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Cochran win will bring more to Libertarian Party

The 'good ole boy network' had another win last night, June 24, 2014 in Mississippi with liberal Republican incumbent Thad Cochran edging out conservative candidate Chris McDaniel. Cochran won Mississippi by promoting himself as a big spender in Washington, D.C. and reminding voters how many pork barrel projects he has brought to the state. Cochran beat McDaniel by just .4% of the vote and McDaniel may challenge the vote, however it is unclear how, as there is no method in Mississippi to conduct a recount in a runoff election. With 318,902 votes cast, Cochran won by a slim 1,418 votes. Cochran also had liberal forces behind him like billionaire Michael Bloomberg.

The Libertarian Party of Mississippi may benefit from the election as voters become disenchanted with the process and bring Republican conservatives to their party. Currently the state party only has two Congressional candidates running in 2014, Danny Bedwell and Joey Robinson. It will be interesting to see over the next two years how many Mississippi Republicans jump ship to the Libertarian Party, which is truly the only political party interested in seeing a reduction of taxes and the scope of government.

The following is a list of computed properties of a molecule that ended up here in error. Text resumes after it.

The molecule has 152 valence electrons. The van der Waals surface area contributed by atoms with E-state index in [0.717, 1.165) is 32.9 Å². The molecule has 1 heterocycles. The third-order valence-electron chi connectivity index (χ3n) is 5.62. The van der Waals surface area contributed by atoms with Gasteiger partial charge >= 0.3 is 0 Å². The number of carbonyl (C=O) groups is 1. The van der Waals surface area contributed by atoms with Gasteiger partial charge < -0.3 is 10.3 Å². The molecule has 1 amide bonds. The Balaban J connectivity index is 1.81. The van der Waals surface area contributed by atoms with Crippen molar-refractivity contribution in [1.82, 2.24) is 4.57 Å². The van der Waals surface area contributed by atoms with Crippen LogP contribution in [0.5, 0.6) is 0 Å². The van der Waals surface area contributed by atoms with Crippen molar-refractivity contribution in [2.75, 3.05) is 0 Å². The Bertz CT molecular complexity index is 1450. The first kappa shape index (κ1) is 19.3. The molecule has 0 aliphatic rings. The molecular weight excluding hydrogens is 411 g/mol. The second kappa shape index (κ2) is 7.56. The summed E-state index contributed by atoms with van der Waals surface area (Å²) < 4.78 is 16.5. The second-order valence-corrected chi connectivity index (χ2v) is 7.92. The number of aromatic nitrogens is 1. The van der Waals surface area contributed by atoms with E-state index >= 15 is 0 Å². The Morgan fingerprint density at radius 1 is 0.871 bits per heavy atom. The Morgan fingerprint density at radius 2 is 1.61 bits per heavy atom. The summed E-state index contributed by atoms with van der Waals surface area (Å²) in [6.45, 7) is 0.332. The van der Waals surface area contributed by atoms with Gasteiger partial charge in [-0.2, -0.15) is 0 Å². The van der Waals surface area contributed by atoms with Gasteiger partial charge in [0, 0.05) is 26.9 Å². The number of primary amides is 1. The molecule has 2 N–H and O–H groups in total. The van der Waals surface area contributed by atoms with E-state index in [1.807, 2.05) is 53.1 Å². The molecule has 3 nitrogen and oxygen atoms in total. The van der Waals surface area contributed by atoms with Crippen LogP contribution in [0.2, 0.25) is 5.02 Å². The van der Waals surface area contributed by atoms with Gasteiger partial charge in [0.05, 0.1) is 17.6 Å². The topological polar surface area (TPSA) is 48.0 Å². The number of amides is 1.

The Libertarian Party has been growing dramatically over the least few years as Americans become disgusted with both the Democratic and Republican parties and seek to find another political party to join more in line with their values. Cochran's win was the result of an aggressive campaign to inform Mississippi voters on his record of bringing home the bacon.

Thanks to Cochran, Mississippi is the number one state in the union that sucks tax dollars from the rest of the nation. From 2007-2009, Mississippi paid an average of $11.6 billion and received $31.27 billion of federal funding. Unfortunate for Mississippians, Cochran's largess only helps political insiders and not the state's general population. All this has many Mississippians scratching their heads wondering if there is a difference between the Republican and Democratic parties.

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